The Libertarian Party reports that seven Libertarian statewide candidates in Texas and Georgia received more than a million votes.

Don’t forget to read the new ebook The Libertarian Vote: Swing Voters, Tea Parties, and the Fiscally Conservative, Socially Liberal Center, which discusses how the millions of libertarian-leaning voters in America tend to vote. (It does not have 2012 results.)

Trade Problems May Not Always Call for Trade Answers

The federal system of government in the United States has the invaluable consequence of enabling policy experimentation.  If a state legislature is considering adopting a particular policy, it can often look at the experiences of other states that have tried that policy before.  A recent study from the Milken Institute in California tries to take advantage of such potential comparisons to offer ways that California could increase its dwindling share of U.S. exports.  It is a valiant effort, but California’s decline is not the consequence of inadequate trade policy and no amount of export promotion is going to fix it.

The study begins by comparing California’s decline in export share to the dramatic rise in cross-border trade originating from Texas, the nation’s leader in goods exports. After using Texas’s success as an example of how California is lagging behind, the study decides not to use Texas as a model for reform and instead focuses on other states that have used export promotion (subsidy) agencies as case studies for how California can improve its bureaucracy to reverse the current trend.

If the success of Texas is what California should seek, then why not look at Texas as a model for reform? The study says that Texas is “unique” because it 1) has no export promotion agency, 2) has a low cost of doing business, and 3) has benefited from increased trade with the growing economy of Mexico by virtue of NAFTA-enabled integration. These differences seem to point to clear policy choices: don’t worry about export promotion (easy), improve your state’s business environment, and be close to Mexico (done!).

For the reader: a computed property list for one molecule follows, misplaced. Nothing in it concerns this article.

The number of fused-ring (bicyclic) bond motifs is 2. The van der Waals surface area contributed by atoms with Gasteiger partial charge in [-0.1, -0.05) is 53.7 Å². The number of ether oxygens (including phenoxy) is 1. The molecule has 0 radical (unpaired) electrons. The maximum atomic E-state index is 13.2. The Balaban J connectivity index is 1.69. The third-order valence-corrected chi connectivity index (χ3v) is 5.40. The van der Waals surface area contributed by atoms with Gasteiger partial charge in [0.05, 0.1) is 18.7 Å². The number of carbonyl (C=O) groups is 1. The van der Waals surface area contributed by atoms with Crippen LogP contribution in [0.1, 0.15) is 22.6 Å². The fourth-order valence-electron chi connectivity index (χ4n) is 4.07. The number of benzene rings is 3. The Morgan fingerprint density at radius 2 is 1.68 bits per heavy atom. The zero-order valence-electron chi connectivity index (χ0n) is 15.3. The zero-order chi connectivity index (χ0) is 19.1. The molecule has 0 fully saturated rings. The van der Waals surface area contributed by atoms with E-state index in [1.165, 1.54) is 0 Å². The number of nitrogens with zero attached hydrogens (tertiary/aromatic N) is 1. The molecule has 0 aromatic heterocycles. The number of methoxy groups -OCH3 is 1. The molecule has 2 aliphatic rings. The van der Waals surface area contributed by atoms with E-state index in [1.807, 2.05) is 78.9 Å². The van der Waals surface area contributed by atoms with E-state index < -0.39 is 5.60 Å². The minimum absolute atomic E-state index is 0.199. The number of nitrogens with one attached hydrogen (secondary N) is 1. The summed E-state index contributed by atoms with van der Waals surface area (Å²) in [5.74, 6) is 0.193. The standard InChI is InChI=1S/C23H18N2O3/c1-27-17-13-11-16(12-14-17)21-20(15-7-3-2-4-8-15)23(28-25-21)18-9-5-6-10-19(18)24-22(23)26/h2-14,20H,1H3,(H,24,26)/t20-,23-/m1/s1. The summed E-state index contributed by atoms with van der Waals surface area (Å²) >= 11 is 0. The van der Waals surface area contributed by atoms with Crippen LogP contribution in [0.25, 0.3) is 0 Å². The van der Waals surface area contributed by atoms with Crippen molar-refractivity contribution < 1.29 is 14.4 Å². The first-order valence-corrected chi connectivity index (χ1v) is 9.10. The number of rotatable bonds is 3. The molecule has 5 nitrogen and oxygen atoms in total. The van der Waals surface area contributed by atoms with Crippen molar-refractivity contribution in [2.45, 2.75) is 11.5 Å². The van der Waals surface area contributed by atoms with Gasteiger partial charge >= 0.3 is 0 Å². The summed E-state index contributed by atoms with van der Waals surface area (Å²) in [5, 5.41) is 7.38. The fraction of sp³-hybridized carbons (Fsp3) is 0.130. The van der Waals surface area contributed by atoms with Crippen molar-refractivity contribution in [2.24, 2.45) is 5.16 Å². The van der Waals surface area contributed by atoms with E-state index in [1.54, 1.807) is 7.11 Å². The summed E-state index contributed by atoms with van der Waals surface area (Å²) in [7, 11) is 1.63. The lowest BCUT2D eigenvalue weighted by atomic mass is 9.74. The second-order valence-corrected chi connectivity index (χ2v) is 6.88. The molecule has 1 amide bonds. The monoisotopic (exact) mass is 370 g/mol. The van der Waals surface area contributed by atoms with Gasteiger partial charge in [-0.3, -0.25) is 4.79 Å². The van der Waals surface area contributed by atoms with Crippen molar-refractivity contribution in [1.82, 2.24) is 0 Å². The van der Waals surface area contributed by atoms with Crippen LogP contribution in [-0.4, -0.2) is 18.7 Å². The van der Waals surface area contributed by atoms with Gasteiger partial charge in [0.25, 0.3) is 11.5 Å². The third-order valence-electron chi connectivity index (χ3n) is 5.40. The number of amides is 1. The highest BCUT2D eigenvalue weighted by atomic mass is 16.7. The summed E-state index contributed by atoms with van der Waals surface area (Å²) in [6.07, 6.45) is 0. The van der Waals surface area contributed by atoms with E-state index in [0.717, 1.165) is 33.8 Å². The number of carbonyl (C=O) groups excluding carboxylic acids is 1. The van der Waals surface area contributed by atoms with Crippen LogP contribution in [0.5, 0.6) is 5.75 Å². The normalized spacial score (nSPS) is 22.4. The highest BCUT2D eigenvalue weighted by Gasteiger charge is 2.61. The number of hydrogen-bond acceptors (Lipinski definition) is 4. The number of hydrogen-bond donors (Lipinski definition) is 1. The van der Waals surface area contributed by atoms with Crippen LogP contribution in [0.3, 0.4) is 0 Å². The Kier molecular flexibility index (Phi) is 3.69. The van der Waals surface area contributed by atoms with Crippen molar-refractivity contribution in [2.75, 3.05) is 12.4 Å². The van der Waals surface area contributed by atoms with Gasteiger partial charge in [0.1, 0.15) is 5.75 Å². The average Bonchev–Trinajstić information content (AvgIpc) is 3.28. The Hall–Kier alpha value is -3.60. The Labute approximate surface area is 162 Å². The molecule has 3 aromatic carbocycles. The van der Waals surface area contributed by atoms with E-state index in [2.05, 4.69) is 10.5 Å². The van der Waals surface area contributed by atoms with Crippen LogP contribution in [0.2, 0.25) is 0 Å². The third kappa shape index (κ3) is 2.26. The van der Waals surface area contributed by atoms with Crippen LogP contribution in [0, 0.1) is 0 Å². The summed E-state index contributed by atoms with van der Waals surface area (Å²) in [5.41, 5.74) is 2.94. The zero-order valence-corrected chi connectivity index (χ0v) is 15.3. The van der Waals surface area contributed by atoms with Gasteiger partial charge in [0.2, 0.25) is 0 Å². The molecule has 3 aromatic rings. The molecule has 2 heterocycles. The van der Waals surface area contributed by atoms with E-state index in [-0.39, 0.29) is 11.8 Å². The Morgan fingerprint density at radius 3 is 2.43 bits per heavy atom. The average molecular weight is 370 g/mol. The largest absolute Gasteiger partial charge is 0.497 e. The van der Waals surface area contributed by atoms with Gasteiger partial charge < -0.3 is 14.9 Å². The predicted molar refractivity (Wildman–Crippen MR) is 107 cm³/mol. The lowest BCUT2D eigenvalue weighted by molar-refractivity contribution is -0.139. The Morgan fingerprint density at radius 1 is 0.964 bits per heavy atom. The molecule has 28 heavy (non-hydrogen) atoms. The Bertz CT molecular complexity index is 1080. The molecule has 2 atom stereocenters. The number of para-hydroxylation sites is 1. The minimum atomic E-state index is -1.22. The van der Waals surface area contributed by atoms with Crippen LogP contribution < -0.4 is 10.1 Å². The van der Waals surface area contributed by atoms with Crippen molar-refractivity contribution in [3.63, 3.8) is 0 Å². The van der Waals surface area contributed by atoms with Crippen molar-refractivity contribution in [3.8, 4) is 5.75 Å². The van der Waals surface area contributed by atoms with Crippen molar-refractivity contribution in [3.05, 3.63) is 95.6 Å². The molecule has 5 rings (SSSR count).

If it becomes more business-friendly, your state will have more business, export-oriented business included.  Since we’re looking at Texas as a model, may I suggest improving the business environment by lowering taxes and reducing regulation.

Now, I realize that the Overton Window for politically feasible reform proposals in California may not include lowering the cost of doing business. It makes a lot of sense for the authors of the study to point out the root causes of different outcomes in Texas and California but still seek a different solution more palatable to Californian sensibilities. I think their specific proposals for enhancing the capacity and quality of the export promotion process are insightful and well-supported.

There is a larger lesson in all of this for national economic policy. Increasing exports through the National Export Initiative has been a major goal of the Obama Administration’s economic recovery plan, and subsidizing loans through the Export-Import Bank has been a primary tool in that endeavor. But the people of the United States don’t need more bureaucracy to engage in more trade. They need policies that remove artificial barriers and decrease the cost of doing business—international and otherwise.